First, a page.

The U.S. District Court for the District of Massachusetts says that, under the 1934 Securities Exchange Act and the Massachusetts’ Uniform Securities Act, Akamai Technologies Inc.’s (AKAM) auction-rate securities lawsuit that seeks to hold Deutsche Bank AG liable for $200 million in losses can proceed. The judge ruled that the Internet content delivery firm had properly pleaded a material misrepresentation or omission in violation of Section 10(b) of the ’34 Securities Exchange Act, which is necessary for a control person claim under Section 20(a). The court also held that Akamai clearly pleaded Deutsche Bank’s control over Deutsche Bank Securities Inc., the subsidiary that allegedly advised the company to buy the toxic ARS.
Per the court, DBS was the broker and investment adviser for Akamai Securities Corp. and Akamai Technologies Inc. Akamai told the investment adviser that it wanted to put money in securities that were liquid and safe so it could access the funds when needed. DBS told Akamai that ARS were safe, liquid, and never failed even though the financial firm allegedly knew that they had done so before and, in fact, posed a higher level of risk than what it led Akamai to believe. Even in August 2007, when Deutsche Bank knew that the demand for ARS was going down and the risk of ARS auctions failing was rising, the investment adviser still allegedly did not notify Akamai that the market was changing.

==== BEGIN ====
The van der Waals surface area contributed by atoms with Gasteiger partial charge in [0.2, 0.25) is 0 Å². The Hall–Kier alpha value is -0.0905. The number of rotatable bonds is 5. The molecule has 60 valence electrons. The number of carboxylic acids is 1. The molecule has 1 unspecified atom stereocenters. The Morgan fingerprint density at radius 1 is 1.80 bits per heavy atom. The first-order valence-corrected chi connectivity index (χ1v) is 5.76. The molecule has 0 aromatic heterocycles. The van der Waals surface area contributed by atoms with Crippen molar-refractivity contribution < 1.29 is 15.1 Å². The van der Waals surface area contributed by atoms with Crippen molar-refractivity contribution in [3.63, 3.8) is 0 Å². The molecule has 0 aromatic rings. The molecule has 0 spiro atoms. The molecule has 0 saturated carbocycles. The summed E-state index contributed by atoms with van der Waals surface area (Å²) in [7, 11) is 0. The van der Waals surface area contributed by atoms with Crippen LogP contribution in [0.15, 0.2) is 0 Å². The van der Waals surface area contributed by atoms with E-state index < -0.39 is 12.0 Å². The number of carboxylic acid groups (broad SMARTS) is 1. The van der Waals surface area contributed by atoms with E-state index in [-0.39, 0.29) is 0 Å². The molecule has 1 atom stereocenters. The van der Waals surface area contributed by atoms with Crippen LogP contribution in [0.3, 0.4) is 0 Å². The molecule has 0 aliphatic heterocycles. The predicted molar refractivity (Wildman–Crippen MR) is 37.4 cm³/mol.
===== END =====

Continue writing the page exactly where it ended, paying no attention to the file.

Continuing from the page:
When the ARS market did fall in 2008, Akamai was left with over $200 million in illiquid securities. Its securities fraud lawsuit also claims that even as DBS continued to claim that the securities were liquid and safe, resulting in Akamai increasing its ARS investments, the investment bank was decreasing its own exposure to the market.
Related Web Resources:
Deutsche Bank Loses Bid to Dismiss Control Person Claims by ARS Investor, BNA
Frozen in time, Boston.com, February 16, 2010
More Blog Posts:
Credit Suisse Broker Previously Convicted for Selling High Risk ARS is Barred from Future Securities Law Violations, Institutional Investors Securities Blog, February 12, 2011
Merrill Lynch Doesn’t Have to Arbitrate ARS Claims by LSED, Says Appeals Court, Institutional Investors Securities Blog, December 22, 2010
Citigroup Global Markets to Pay Back $95.5M Over ARS Sold to LandAmerica Exchange Fund, Institutional Investors Securities Blog, November 11, 2010
Our securities fraud attorneys represent clients whose investments were frozen during the auction-rate securities market crisis. Unfortunately, many investors were told that that ARS were liquid like cash and low risk.